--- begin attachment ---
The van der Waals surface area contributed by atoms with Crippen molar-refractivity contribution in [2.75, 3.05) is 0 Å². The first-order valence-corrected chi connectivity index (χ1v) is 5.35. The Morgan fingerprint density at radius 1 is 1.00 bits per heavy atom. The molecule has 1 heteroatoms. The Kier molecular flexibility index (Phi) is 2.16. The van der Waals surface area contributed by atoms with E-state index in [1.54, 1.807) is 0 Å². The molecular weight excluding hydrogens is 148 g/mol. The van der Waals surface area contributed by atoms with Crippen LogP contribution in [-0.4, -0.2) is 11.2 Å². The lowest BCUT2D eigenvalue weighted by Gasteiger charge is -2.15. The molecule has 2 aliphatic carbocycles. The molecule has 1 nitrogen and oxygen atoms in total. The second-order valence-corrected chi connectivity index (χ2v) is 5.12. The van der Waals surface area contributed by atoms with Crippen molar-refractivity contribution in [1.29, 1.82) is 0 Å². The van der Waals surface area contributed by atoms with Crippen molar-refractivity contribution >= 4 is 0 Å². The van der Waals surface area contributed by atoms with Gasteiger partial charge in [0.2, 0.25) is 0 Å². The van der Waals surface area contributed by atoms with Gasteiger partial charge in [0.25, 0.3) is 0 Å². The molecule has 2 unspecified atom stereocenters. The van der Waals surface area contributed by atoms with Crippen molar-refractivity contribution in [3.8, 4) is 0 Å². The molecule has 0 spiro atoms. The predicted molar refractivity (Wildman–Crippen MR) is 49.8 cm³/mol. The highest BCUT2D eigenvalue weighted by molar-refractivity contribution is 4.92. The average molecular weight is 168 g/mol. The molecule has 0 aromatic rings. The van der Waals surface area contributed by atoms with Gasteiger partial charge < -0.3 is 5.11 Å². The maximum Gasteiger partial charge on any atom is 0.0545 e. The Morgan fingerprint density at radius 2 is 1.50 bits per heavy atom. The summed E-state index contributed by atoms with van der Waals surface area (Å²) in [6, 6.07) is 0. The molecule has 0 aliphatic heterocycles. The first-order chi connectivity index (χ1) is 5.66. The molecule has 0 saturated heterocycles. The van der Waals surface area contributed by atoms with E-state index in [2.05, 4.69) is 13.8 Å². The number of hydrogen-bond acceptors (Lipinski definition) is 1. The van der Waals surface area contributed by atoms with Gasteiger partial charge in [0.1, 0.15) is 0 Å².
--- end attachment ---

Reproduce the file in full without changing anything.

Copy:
The van der Waals surface area contributed by atoms with Crippen molar-refractivity contribution in [2.75, 3.05) is 0 Å². The first-order valence-corrected chi connectivity index (χ1v) is 5.35. The Morgan fingerprint density at radius 1 is 1.00 bits per heavy atom. The molecule has 1 heteroatoms. The Kier molecular flexibility index (Phi) is 2.16. The van der Waals surface area contributed by atoms with E-state index in [1.54, 1.807) is 0 Å². The molecular weight excluding hydrogens is 148 g/mol. The van der Waals surface area contributed by atoms with Crippen LogP contribution in [-0.4, -0.2) is 11.2 Å². The lowest BCUT2D eigenvalue weighted by Gasteiger charge is -2.15. The molecule has 2 aliphatic carbocycles. The molecule has 1 nitrogen and oxygen atoms in total. The second-order valence-corrected chi connectivity index (χ2v) is 5.12. The van der Waals surface area contributed by atoms with Crippen molar-refractivity contribution in [1.29, 1.82) is 0 Å². The van der Waals surface area contributed by atoms with Crippen molar-refractivity contribution >= 4 is 0 Å². The van der Waals surface area contributed by atoms with Gasteiger partial charge in [0.2, 0.25) is 0 Å². The van der Waals surface area contributed by atoms with Gasteiger partial charge in [0.25, 0.3) is 0 Å². The molecule has 2 unspecified atom stereocenters. The van der Waals surface area contributed by atoms with Crippen molar-refractivity contribution in [3.8, 4) is 0 Å². The molecule has 0 spiro atoms. The predicted molar refractivity (Wildman–Crippen MR) is 49.8 cm³/mol. The highest BCUT2D eigenvalue weighted by molar-refractivity contribution is 4.92. The average molecular weight is 168 g/mol. The molecule has 0 aromatic rings. The van der Waals surface area contributed by atoms with Gasteiger partial charge < -0.3 is 5.11 Å². The maximum Gasteiger partial charge on any atom is 0.0545 e. The Morgan fingerprint density at radius 2 is 1.50 bits per heavy atom. The summed E-state index contributed by atoms with van der Waals surface area (Å²) in [6, 6.07) is 0. The molecule has 0 aliphatic heterocycles. The first-order chi connectivity index (χ1) is 5.66. The molecule has 0 saturated heterocycles. The van der Waals surface area contributed by atoms with E-state index in [2.05, 4.69) is 13.8 Å². The number of hydrogen-bond acceptors (Lipinski definition) is 1. The van der Waals surface area contributed by atoms with Gasteiger partial charge in [0.1, 0.15) is 0 Å².